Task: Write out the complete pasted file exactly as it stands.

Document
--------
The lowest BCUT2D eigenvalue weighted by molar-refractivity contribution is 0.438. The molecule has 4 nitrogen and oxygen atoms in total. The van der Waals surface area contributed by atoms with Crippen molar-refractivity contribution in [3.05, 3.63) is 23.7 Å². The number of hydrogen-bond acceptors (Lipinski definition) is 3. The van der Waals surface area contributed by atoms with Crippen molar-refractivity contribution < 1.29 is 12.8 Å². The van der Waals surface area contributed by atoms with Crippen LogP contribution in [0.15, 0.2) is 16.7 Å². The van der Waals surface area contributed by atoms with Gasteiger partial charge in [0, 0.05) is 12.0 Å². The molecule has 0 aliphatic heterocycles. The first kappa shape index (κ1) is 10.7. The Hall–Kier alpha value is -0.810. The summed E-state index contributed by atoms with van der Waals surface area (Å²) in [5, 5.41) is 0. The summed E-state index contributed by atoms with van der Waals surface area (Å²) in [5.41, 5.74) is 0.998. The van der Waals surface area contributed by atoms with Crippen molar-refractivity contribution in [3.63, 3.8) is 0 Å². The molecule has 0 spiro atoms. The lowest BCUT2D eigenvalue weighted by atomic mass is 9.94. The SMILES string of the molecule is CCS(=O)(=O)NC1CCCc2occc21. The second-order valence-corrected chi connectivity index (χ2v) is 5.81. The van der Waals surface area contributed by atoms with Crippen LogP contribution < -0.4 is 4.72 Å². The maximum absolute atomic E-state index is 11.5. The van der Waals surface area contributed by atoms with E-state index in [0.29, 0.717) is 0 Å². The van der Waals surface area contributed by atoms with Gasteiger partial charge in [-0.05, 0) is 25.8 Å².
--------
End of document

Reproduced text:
The lowest BCUT2D eigenvalue weighted by molar-refractivity contribution is 0.438. The molecule has 4 nitrogen and oxygen atoms in total. The van der Waals surface area contributed by atoms with Crippen molar-refractivity contribution in [3.05, 3.63) is 23.7 Å². The number of hydrogen-bond acceptors (Lipinski definition) is 3. The van der Waals surface area contributed by atoms with Crippen molar-refractivity contribution < 1.29 is 12.8 Å². The van der Waals surface area contributed by atoms with Crippen LogP contribution in [0.15, 0.2) is 16.7 Å². The van der Waals surface area contributed by atoms with Gasteiger partial charge in [0, 0.05) is 12.0 Å². The molecule has 0 aliphatic heterocycles. The first kappa shape index (κ1) is 10.7. The Hall–Kier alpha value is -0.810. The summed E-state index contributed by atoms with van der Waals surface area (Å²) in [5, 5.41) is 0. The summed E-state index contributed by atoms with van der Waals surface area (Å²) in [5.41, 5.74) is 0.998. The van der Waals surface area contributed by atoms with Crippen molar-refractivity contribution in [3.63, 3.8) is 0 Å². The molecule has 0 spiro atoms. The lowest BCUT2D eigenvalue weighted by atomic mass is 9.94. The SMILES string of the molecule is CCS(=O)(=O)NC1CCCc2occc21. The second-order valence-corrected chi connectivity index (χ2v) is 5.81. The van der Waals surface area contributed by atoms with Crippen LogP contribution < -0.4 is 4.72 Å². The maximum absolute atomic E-state index is 11.5. The van der Waals surface area contributed by atoms with E-state index in [0.29, 0.717) is 0 Å². The van der Waals surface area contributed by atoms with Gasteiger partial charge in [-0.05, 0) is 25.8 Å².